T3 has long been the worst terminal at LAX, so you really don’t want to go there unless your flight leaves from there. Similarly, the shuttle to TBIT drops you off waaaay at the end of the terminal, down in the section that looks like a Costco.
I don’t know if you can use the Delta shuttle if you’re not flying Delta, but honestly — if you need to get to/from T6 to T2 or something, it’s almost certainly going to be faster to just walk outside and clear security again versus going through all this rigamarole.
Tom Bradley International Terminal (TBIT)
If you are arriving at TBIT from an international flight, you’ll have to clear US Customs and Immigration, so will end up landside regardless. If you just want to use the TBIT lounges and amenities, you can clear security in the other terminals (like T4, which has PreCheck), walk over to TBIT, and walk back.
There’s a sky bridge between TBIT and T4, which makes this doable. You’ll want to go behind the big Duty-Free Shop, towards the elevators for the airline lounges.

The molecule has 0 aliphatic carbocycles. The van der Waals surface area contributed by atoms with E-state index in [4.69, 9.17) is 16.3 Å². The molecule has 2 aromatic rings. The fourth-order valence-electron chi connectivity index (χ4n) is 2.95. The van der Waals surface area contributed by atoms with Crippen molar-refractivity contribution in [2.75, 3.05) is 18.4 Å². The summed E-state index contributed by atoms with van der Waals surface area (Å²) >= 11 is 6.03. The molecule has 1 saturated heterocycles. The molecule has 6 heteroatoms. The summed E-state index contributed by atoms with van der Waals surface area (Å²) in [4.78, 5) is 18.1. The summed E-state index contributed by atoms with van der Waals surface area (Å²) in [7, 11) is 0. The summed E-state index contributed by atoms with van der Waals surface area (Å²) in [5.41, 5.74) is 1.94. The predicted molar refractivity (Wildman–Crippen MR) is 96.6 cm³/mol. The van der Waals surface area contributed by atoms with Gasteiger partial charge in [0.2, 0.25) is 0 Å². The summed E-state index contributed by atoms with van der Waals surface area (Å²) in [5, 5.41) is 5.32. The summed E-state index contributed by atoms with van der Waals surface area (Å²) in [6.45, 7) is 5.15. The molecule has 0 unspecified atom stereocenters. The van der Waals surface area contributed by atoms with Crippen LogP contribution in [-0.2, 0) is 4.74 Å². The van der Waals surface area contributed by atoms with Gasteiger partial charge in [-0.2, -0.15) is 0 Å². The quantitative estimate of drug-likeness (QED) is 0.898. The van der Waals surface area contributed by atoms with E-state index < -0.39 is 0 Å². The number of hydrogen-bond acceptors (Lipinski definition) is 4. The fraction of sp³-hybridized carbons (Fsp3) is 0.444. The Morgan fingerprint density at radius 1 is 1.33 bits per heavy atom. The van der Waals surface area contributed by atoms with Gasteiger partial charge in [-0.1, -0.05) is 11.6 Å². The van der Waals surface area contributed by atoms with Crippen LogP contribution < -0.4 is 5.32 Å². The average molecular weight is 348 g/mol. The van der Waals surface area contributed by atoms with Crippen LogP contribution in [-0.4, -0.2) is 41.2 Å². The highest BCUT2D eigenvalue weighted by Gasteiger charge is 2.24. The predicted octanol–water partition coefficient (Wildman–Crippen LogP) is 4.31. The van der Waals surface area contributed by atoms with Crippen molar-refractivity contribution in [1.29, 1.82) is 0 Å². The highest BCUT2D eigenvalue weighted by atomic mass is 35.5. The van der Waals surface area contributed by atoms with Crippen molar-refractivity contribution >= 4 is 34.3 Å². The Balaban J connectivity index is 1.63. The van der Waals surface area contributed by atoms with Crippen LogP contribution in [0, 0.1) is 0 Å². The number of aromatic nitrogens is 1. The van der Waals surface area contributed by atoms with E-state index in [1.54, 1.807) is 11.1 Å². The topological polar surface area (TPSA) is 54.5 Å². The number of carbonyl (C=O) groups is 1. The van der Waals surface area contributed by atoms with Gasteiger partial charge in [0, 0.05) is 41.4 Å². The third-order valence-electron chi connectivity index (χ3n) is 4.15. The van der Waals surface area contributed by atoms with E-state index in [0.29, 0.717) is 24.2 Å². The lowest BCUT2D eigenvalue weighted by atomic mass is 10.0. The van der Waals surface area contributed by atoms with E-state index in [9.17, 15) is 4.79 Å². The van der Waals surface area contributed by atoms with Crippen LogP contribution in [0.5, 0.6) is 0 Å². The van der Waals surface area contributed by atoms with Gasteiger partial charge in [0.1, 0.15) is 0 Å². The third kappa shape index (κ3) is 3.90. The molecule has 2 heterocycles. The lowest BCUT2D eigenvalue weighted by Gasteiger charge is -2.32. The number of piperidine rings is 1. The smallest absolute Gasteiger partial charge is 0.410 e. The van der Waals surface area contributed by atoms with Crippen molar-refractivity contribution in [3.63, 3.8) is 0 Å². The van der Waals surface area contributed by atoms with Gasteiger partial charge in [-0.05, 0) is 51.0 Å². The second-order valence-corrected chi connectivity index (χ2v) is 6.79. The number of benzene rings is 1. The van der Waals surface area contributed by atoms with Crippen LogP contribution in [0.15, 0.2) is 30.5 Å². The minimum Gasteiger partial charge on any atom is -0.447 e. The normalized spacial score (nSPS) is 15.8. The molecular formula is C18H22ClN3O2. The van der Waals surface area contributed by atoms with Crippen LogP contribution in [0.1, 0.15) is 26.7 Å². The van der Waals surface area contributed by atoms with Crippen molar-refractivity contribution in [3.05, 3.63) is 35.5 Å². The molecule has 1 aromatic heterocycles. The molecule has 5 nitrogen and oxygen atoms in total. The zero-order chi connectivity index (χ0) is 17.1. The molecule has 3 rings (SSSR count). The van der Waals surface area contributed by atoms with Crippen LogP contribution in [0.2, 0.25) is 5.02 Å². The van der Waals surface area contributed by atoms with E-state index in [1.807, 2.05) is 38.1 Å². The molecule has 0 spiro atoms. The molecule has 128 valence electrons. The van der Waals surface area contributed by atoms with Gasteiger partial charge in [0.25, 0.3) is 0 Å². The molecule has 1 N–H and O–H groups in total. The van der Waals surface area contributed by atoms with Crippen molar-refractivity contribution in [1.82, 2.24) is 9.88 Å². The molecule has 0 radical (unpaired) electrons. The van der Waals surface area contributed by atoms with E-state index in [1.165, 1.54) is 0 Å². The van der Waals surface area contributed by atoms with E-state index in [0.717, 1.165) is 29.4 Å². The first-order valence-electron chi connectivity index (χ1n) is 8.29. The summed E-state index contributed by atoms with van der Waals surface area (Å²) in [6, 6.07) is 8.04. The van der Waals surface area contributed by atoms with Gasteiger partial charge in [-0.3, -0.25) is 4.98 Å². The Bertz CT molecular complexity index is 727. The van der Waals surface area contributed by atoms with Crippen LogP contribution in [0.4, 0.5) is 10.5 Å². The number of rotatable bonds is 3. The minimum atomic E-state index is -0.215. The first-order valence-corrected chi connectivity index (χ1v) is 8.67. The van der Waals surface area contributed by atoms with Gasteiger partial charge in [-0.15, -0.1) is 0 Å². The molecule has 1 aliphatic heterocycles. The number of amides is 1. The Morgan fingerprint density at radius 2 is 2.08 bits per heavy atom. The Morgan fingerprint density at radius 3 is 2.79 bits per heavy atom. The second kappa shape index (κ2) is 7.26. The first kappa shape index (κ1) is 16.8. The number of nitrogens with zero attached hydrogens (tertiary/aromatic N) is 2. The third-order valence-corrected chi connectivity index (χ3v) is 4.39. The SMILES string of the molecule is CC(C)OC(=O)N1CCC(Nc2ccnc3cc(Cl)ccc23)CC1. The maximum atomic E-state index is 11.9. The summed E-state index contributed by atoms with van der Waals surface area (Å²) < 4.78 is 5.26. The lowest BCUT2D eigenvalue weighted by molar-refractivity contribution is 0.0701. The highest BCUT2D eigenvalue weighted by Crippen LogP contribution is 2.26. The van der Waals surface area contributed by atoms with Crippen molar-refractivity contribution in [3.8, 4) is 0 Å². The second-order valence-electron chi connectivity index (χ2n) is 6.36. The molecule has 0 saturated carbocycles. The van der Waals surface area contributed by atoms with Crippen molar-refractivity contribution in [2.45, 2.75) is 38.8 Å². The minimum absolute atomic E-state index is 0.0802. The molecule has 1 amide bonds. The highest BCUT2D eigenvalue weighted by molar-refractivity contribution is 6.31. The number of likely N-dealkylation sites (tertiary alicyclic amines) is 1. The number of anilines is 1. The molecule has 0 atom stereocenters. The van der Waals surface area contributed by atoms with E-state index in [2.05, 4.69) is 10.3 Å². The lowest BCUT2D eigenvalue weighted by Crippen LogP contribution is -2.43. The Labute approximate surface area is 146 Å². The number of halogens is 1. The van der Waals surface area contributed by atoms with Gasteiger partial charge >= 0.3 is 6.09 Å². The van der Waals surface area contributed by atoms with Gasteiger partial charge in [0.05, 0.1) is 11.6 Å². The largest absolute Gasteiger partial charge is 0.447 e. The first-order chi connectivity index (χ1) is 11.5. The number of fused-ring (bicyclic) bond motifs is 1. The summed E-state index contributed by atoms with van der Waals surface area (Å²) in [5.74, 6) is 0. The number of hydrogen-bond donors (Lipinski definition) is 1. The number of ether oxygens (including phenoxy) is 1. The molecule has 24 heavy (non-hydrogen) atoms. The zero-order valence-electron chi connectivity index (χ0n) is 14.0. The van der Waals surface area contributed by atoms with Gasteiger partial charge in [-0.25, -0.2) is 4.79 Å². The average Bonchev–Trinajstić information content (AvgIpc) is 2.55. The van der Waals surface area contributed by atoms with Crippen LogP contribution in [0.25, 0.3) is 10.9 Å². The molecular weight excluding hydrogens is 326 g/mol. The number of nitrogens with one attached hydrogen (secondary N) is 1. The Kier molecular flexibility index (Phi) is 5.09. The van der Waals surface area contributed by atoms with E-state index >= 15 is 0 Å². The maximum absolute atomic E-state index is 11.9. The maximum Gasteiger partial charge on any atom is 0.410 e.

There’s a ramp leading to a series of hallways, which have progressively more windows as you go. It takes 5-10 minutes to make this walk, depending on how crowded the terminal is.
This is where it starts to get fun. The connector bridge from TBIT drops you out just after security in T4. To continue on to the other terminals without having to leave the secure area, go deeper into the terminal until you see the escalator near “Gate 44.”
Gate 44 is literally a bus stop, which you don’t want. Instead, go downstairs, and follow the signs for Terminal 5.